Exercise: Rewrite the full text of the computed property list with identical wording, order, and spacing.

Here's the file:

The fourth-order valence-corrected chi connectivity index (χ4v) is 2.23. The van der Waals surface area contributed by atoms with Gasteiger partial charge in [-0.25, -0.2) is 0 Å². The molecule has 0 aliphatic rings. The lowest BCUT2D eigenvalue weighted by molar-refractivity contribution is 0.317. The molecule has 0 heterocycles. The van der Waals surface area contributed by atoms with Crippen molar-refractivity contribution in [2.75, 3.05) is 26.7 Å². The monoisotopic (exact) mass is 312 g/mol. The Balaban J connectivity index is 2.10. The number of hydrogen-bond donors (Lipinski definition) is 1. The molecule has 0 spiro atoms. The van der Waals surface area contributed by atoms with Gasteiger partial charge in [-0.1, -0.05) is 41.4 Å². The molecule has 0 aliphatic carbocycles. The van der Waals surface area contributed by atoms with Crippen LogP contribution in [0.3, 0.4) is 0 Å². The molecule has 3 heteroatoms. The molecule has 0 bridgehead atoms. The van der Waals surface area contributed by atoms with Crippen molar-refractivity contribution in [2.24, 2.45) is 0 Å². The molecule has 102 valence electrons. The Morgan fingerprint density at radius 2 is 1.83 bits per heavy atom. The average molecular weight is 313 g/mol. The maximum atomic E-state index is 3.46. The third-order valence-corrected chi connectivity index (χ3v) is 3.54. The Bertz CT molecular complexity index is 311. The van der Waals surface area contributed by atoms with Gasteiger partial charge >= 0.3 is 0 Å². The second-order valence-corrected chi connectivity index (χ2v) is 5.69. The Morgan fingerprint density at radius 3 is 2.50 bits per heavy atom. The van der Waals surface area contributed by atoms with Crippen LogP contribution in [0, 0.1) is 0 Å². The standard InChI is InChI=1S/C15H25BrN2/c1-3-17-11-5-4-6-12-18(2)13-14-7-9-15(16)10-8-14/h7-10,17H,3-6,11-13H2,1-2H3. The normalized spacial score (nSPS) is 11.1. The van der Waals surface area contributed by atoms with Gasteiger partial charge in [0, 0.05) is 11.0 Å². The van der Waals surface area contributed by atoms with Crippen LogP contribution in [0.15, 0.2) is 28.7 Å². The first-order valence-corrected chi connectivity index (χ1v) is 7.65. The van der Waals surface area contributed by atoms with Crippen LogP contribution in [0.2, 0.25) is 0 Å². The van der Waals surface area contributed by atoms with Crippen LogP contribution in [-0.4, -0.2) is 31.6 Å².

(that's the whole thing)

The fourth-order valence-corrected chi connectivity index (χ4v) is 2.23. The van der Waals surface area contributed by atoms with Gasteiger partial charge in [-0.25, -0.2) is 0 Å². The molecule has 0 aliphatic rings. The lowest BCUT2D eigenvalue weighted by molar-refractivity contribution is 0.317. The molecule has 0 heterocycles. The van der Waals surface area contributed by atoms with Crippen molar-refractivity contribution in [2.75, 3.05) is 26.7 Å². The monoisotopic (exact) mass is 312 g/mol. The Balaban J connectivity index is 2.10. The number of hydrogen-bond donors (Lipinski definition) is 1. The molecule has 0 spiro atoms. The van der Waals surface area contributed by atoms with Gasteiger partial charge in [-0.1, -0.05) is 41.4 Å². The molecule has 0 aliphatic carbocycles. The van der Waals surface area contributed by atoms with Crippen LogP contribution in [0.3, 0.4) is 0 Å². The molecule has 3 heteroatoms. The molecule has 0 bridgehead atoms. The van der Waals surface area contributed by atoms with Crippen molar-refractivity contribution in [2.24, 2.45) is 0 Å². The molecule has 102 valence electrons. The Morgan fingerprint density at radius 2 is 1.83 bits per heavy atom. The average molecular weight is 313 g/mol. The maximum atomic E-state index is 3.46. The third-order valence-corrected chi connectivity index (χ3v) is 3.54. The Bertz CT molecular complexity index is 311. The van der Waals surface area contributed by atoms with Gasteiger partial charge >= 0.3 is 0 Å². The second-order valence-corrected chi connectivity index (χ2v) is 5.69. The Morgan fingerprint density at radius 3 is 2.50 bits per heavy atom. The van der Waals surface area contributed by atoms with Crippen LogP contribution in [0, 0.1) is 0 Å². The standard InChI is InChI=1S/C15H25BrN2/c1-3-17-11-5-4-6-12-18(2)13-14-7-9-15(16)10-8-14/h7-10,17H,3-6,11-13H2,1-2H3. The normalized spacial score (nSPS) is 11.1. The van der Waals surface area contributed by atoms with Gasteiger partial charge in [0, 0.05) is 11.0 Å². The van der Waals surface area contributed by atoms with Crippen LogP contribution in [0.15, 0.2) is 28.7 Å². The first-order valence-corrected chi connectivity index (χ1v) is 7.65. The van der Waals surface area contributed by atoms with Crippen LogP contribution in [0.2, 0.25) is 0 Å². The van der Waals surface area contributed by atoms with Crippen LogP contribution in [-0.4, -0.2) is 31.6 Å².